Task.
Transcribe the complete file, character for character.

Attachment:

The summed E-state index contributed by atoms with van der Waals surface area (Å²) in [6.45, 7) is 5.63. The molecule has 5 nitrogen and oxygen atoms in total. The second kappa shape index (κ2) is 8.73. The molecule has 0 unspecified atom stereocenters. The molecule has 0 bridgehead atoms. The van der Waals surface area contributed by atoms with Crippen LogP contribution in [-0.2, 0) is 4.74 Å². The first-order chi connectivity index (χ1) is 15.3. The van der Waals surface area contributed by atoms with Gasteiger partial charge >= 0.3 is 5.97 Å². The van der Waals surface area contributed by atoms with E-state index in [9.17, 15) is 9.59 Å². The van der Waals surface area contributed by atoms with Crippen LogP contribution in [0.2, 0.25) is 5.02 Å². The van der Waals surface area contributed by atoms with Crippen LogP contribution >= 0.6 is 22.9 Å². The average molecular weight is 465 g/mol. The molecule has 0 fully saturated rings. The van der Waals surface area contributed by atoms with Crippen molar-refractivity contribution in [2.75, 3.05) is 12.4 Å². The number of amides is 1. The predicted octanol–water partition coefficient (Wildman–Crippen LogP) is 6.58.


The summed E-state index contributed by atoms with van der Waals surface area (Å²) in [6.45, 7) is 5.63. The molecule has 5 nitrogen and oxygen atoms in total. The second kappa shape index (κ2) is 8.73. The molecule has 0 unspecified atom stereocenters. The molecule has 0 bridgehead atoms. The van der Waals surface area contributed by atoms with Crippen LogP contribution in [-0.2, 0) is 4.74 Å². The first-order chi connectivity index (χ1) is 15.3. The van der Waals surface area contributed by atoms with Gasteiger partial charge >= 0.3 is 5.97 Å². The van der Waals surface area contributed by atoms with E-state index in [9.17, 15) is 9.59 Å². The van der Waals surface area contributed by atoms with Crippen LogP contribution in [0.2, 0.25) is 5.02 Å². The van der Waals surface area contributed by atoms with Crippen LogP contribution >= 0.6 is 22.9 Å². The average molecular weight is 465 g/mol. The molecule has 0 fully saturated rings. The van der Waals surface area contributed by atoms with Crippen molar-refractivity contribution in [2.75, 3.05) is 12.4 Å². The number of amides is 1. The predicted octanol–water partition coefficient (Wildman–Crippen LogP) is 6.58.